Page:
Desktop server backup

After uploading the backup and the website is ready, you can start testing the local website.

More about desktop servers

As you can see, manual testing is not easy and requires you to use tools. Most importantly, you need to have the technical knowledge to deal with any problems that arise during the test. It is much easier to use plugins.

How to use plugins to test your backup

Manually testing backups can be difficult. This is why many users prefer to use tools or plug-ins to test backups. Using the plug-in, you can create a test environment with the click of a button. If your WordPress backup plugin provides a better test environment, then you don’t have to download and upload your backups to your test environment over and over again.

In this section, we will show how to use BlogVault backup service.

Get BlogVault

Although there are many backup services to choose from, BlogVault is the only service that creates a test environment on its own server. The burden of running the process is borne by the BlogVault server instead of your server, which means that your live site is not affected.And with its Test restore Feature, BlogVault will automatically restore the backup in the test environment (usually called staging). The test environment will expire in a week, during which you can check the backup, and if you are satisfied, you can restore your chosen backup effortlessly.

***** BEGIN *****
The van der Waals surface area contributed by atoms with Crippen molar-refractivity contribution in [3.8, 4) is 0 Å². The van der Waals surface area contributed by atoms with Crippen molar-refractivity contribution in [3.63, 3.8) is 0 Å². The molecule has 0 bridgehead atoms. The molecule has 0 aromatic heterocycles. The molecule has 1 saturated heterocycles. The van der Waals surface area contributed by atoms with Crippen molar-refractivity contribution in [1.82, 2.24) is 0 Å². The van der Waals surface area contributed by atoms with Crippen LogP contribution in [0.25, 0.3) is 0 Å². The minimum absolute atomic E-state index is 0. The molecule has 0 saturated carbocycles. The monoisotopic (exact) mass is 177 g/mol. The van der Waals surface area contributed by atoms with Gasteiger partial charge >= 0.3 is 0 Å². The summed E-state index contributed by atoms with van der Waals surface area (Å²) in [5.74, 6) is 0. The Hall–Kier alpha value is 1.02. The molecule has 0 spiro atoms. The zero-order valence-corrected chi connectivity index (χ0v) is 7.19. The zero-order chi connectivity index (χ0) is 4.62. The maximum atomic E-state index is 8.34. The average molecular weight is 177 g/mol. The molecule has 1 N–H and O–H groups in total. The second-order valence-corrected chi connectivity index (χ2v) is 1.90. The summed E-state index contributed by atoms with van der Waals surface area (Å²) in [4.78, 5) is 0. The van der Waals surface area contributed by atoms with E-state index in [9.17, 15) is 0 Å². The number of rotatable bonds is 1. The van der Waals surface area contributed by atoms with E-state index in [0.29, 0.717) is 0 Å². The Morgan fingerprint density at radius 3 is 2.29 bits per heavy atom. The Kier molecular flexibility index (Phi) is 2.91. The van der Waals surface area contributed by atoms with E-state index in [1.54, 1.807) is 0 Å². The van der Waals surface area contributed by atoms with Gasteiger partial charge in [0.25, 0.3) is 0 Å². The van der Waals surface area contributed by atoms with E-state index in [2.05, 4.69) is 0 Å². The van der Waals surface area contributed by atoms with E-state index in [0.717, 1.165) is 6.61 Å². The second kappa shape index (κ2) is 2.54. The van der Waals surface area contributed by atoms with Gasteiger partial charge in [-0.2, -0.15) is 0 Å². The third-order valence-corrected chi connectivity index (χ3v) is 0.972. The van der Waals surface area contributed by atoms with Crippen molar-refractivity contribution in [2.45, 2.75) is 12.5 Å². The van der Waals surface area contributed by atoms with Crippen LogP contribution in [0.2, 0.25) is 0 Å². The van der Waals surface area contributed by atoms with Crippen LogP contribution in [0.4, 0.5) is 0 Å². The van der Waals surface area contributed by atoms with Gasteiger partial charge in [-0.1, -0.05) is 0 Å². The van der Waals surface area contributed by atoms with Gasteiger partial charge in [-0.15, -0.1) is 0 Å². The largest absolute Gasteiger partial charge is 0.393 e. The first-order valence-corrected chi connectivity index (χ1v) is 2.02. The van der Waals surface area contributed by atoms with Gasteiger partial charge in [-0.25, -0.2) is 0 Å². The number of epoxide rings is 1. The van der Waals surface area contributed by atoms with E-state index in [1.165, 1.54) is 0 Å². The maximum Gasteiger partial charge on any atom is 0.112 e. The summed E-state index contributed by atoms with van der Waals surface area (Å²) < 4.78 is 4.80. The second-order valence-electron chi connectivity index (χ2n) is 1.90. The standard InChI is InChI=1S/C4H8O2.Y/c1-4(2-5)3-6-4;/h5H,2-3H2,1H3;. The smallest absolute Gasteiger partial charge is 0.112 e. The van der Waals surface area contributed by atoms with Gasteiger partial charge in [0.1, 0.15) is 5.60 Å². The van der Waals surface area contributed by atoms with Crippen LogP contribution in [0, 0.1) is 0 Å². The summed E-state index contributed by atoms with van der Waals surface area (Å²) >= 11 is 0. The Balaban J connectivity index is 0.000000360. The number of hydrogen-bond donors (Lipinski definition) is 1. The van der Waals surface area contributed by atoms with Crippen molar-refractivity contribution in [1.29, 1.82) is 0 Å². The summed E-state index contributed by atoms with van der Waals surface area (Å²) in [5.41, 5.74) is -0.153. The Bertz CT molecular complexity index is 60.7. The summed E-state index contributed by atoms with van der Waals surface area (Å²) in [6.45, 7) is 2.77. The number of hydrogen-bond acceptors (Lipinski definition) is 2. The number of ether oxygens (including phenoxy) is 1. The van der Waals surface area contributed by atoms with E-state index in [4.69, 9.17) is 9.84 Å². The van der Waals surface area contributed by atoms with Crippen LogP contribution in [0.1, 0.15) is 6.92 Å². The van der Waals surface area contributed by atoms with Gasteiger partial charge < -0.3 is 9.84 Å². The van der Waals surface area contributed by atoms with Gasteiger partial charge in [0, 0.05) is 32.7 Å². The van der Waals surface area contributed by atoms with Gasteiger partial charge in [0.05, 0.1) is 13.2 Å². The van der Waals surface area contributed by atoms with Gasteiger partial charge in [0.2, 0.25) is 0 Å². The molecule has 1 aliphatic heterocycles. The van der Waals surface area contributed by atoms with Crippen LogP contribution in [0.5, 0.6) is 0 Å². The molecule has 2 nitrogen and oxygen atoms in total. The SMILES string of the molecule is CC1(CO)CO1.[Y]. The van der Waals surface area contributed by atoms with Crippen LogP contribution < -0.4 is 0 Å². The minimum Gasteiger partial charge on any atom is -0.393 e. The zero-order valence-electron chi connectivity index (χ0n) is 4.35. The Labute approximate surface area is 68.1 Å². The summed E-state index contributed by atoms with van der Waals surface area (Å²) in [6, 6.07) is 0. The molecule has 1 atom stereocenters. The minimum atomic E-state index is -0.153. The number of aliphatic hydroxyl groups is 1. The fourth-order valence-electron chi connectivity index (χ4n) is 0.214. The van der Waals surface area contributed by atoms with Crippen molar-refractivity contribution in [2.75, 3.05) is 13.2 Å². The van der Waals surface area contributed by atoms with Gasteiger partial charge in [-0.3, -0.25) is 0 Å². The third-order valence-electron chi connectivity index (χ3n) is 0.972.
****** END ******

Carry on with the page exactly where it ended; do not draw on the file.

So let’s start testing!

1. Create and set up your Blogvault account.

create an account And add your website to the dashboard.

Create a BlogVault account

After adding the website to the BlogVault dashboard, the plugin will back up your website. This may take a while, and you will be notified when it is completed.

2. Select the backup you want to test.